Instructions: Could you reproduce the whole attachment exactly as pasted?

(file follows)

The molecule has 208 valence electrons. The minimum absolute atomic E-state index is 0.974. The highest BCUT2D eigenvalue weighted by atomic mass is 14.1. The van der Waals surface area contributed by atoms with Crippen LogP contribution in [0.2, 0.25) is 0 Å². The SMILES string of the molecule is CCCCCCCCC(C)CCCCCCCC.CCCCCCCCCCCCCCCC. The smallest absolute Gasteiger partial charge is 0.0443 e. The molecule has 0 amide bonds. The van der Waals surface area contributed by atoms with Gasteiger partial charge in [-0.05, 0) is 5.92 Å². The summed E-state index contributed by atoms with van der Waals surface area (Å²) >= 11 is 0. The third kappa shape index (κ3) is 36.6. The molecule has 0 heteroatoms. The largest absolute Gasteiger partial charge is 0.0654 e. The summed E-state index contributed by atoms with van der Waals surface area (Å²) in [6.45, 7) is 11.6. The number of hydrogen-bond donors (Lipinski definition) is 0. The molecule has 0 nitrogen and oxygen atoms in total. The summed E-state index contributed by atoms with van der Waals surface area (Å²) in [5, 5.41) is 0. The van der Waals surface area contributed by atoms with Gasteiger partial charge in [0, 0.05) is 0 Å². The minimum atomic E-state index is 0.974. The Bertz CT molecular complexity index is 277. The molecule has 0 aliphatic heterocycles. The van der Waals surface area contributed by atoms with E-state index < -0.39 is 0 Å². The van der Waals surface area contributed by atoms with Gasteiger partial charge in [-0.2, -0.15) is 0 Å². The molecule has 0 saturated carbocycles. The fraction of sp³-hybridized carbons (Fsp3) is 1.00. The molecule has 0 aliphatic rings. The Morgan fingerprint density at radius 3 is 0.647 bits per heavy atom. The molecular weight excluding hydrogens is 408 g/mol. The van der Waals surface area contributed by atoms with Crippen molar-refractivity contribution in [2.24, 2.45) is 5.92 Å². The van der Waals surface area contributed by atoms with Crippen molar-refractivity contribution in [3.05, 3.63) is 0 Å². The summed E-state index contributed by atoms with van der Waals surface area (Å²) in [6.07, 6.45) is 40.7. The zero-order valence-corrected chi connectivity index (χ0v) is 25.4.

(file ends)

The molecule has 208 valence electrons. The minimum absolute atomic E-state index is 0.974. The highest BCUT2D eigenvalue weighted by atomic mass is 14.1. The van der Waals surface area contributed by atoms with Crippen LogP contribution in [0.2, 0.25) is 0 Å². The SMILES string of the molecule is CCCCCCCCC(C)CCCCCCCC.CCCCCCCCCCCCCCCC. The smallest absolute Gasteiger partial charge is 0.0443 e. The molecule has 0 amide bonds. The van der Waals surface area contributed by atoms with Gasteiger partial charge in [-0.05, 0) is 5.92 Å². The summed E-state index contributed by atoms with van der Waals surface area (Å²) >= 11 is 0. The third kappa shape index (κ3) is 36.6. The molecule has 0 heteroatoms. The largest absolute Gasteiger partial charge is 0.0654 e. The summed E-state index contributed by atoms with van der Waals surface area (Å²) in [6.45, 7) is 11.6. The number of hydrogen-bond donors (Lipinski definition) is 0. The molecule has 0 nitrogen and oxygen atoms in total. The summed E-state index contributed by atoms with van der Waals surface area (Å²) in [5, 5.41) is 0. The van der Waals surface area contributed by atoms with Gasteiger partial charge in [0, 0.05) is 0 Å². The minimum atomic E-state index is 0.974. The Bertz CT molecular complexity index is 277. The molecule has 0 aliphatic heterocycles. The van der Waals surface area contributed by atoms with E-state index < -0.39 is 0 Å². The van der Waals surface area contributed by atoms with Gasteiger partial charge in [-0.2, -0.15) is 0 Å². The molecule has 0 saturated carbocycles. The fraction of sp³-hybridized carbons (Fsp3) is 1.00. The molecule has 0 aliphatic rings. The Morgan fingerprint density at radius 3 is 0.647 bits per heavy atom. The molecular weight excluding hydrogens is 408 g/mol. The van der Waals surface area contributed by atoms with Crippen molar-refractivity contribution in [2.24, 2.45) is 5.92 Å². The van der Waals surface area contributed by atoms with Crippen molar-refractivity contribution in [3.05, 3.63) is 0 Å². The summed E-state index contributed by atoms with van der Waals surface area (Å²) in [6.07, 6.45) is 40.7. The zero-order valence-corrected chi connectivity index (χ0v) is 25.4.